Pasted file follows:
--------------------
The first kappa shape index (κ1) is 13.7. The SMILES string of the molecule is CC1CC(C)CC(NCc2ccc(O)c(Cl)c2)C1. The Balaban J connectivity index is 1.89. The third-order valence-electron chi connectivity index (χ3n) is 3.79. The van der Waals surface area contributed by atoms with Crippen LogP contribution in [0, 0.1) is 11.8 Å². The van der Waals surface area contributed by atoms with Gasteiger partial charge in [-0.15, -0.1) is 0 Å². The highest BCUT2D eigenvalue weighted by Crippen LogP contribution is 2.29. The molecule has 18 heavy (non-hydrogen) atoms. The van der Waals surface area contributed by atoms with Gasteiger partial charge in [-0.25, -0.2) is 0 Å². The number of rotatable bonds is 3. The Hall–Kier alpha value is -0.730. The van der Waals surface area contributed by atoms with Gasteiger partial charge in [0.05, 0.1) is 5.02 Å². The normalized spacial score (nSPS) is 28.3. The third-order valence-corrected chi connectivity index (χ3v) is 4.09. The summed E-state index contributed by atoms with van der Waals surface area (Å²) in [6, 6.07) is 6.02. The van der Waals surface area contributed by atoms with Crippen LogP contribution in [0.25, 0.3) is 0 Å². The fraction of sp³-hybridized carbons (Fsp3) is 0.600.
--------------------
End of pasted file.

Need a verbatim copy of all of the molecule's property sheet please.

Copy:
The first kappa shape index (κ1) is 13.7. The SMILES string of the molecule is CC1CC(C)CC(NCc2ccc(O)c(Cl)c2)C1. The Balaban J connectivity index is 1.89. The third-order valence-electron chi connectivity index (χ3n) is 3.79. The van der Waals surface area contributed by atoms with Crippen LogP contribution in [0, 0.1) is 11.8 Å². The van der Waals surface area contributed by atoms with Gasteiger partial charge in [-0.15, -0.1) is 0 Å². The highest BCUT2D eigenvalue weighted by Crippen LogP contribution is 2.29. The molecule has 18 heavy (non-hydrogen) atoms. The van der Waals surface area contributed by atoms with Gasteiger partial charge in [-0.25, -0.2) is 0 Å². The number of rotatable bonds is 3. The Hall–Kier alpha value is -0.730. The van der Waals surface area contributed by atoms with Gasteiger partial charge in [0.05, 0.1) is 5.02 Å². The normalized spacial score (nSPS) is 28.3. The third-order valence-corrected chi connectivity index (χ3v) is 4.09. The summed E-state index contributed by atoms with van der Waals surface area (Å²) in [6, 6.07) is 6.02. The van der Waals surface area contributed by atoms with Crippen LogP contribution in [0.25, 0.3) is 0 Å². The fraction of sp³-hybridized carbons (Fsp3) is 0.600.